Cairo -- Polling places are packed today as Egyptians are casting their votes to ratify six amendments to the country’s constitution in what may be Egypt’s freest and fairest election ever. Because the military is running the show, penalties are stiff for voter fraud, and very few seem tempted to risk a second trip to the ballot box more than once in exchange for a 2-5 year prison sentence. Moreover, the fact that Egyptians are eager to display their sense of civic responsibility means that the lines are long and no one wants to wait to vote upwards of an hour twice.

Some preliminary exit polls suggest that “yes” votes are carrying the day, which is certain to please the country’s Islamist factions, in particular the Muslim Brotherhood. Since the Brotherhood is Egypt’s most organized political outfit, they stand to benefit most from a quick progression to the next stage of Egypt’s political process, parliamentary elections, where they could pick up 30% of the seats. The military, eager to get out of the spotlight, also seeks “yes” on the referendum, with the revolution’s other factions seeking a “no,” in order to refer the constitution to another, still undecided, procedure, which will give them more time to prepare for parliamentary elections.

Just recently another outfit tossed its hat into the “no” camp, the Coptic clergy, whose Bishop Rofeaal of Cairo told his co-religionists, all of them, to vote against the referendum. This was a mistake, which may turn out to have serious consequences for the Coptic community, believed to constitute 10% of the Egyptian population.

While the Copts’ participation in the revolution was much played up in Egyptian and Western media in order to underline the image of a unified Egypt, in reality much of the community was scared that the upheaval would empower radical Muslim factions that have targeted for decades the country’s Christians. And indeed, even during the course of the demonstrations there were several attacks on the Coptic community. Accordingly, even if the Copts were not entirely behind the revolution, they could have been expected to vote largely “no” on their own, registering it as a vote against the Muslim Brotherhood. However, the church’s instructions to vote “no” as a bloc emphasizes the sectarian divisions—at the expense not of the Sunni majority, but the Christian minority.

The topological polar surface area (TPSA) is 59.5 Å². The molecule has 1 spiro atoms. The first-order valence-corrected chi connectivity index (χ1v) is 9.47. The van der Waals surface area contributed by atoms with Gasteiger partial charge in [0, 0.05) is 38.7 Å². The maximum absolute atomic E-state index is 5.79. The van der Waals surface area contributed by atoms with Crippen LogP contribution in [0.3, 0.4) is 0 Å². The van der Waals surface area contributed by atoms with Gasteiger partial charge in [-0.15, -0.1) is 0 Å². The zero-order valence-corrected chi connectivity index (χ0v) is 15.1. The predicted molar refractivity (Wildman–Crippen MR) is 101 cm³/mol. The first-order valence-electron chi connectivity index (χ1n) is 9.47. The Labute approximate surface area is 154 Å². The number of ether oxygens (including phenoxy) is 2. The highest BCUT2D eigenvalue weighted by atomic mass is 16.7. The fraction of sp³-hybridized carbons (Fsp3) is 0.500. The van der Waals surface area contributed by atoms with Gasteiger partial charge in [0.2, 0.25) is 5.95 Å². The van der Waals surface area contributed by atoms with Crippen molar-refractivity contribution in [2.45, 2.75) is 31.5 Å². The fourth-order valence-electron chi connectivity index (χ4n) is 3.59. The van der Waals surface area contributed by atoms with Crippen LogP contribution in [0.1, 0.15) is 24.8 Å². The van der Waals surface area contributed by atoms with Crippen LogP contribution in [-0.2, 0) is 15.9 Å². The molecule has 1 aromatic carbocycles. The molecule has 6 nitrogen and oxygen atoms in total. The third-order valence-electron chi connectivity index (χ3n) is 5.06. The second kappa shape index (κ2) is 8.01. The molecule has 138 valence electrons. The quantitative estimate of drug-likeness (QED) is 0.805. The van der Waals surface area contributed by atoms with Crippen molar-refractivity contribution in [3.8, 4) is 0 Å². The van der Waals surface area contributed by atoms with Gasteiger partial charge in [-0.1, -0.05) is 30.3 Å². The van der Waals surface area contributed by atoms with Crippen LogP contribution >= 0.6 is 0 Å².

That the Christians are voting en masse will hardly affect the Muslim Brotherhood’s attitude toward their non-Muslim countrymen, and certainly not the opinions of more radical Salafist groups that have made war on the Copts. But it will leave other voters with the distinct, and accurate, impression that the Copts have voted not as Egyptians, but rather as a sect with its own set of interests.

Highlighting your minority status is the kind of political immaturity that is to be expected from a community that was accustomed to more or less aligning its interests with those of a powerful Arab regime. But this is a different political atmosphere, and one in which the Copts may have just forfeited significant breathing room. For not only have they explicitly taken sides against the Muslim Brotherhood, but they have also lined up against the army. No matter who becomes the next president of Egypt, the regime’s base is the military. Had the church issued token directions to vote “yes,” even knowing its members would vote “no,” it might have earned some good will from the army. Instead, regardless of how the referendum turns out, the Coptic community will have less than no leverage with the military; and if the amendments pass it will have to be satisfied with the consolation of throwing its weight behind a loser.

If the Copts’ dismal political sense is any clue, it doesn’t matter if Egypt moves on to parliamentary elections in the fall or in two autumns from now, because it will take years, not months, for any political groupings to mount a challenge to the Muslim Brotherhood.

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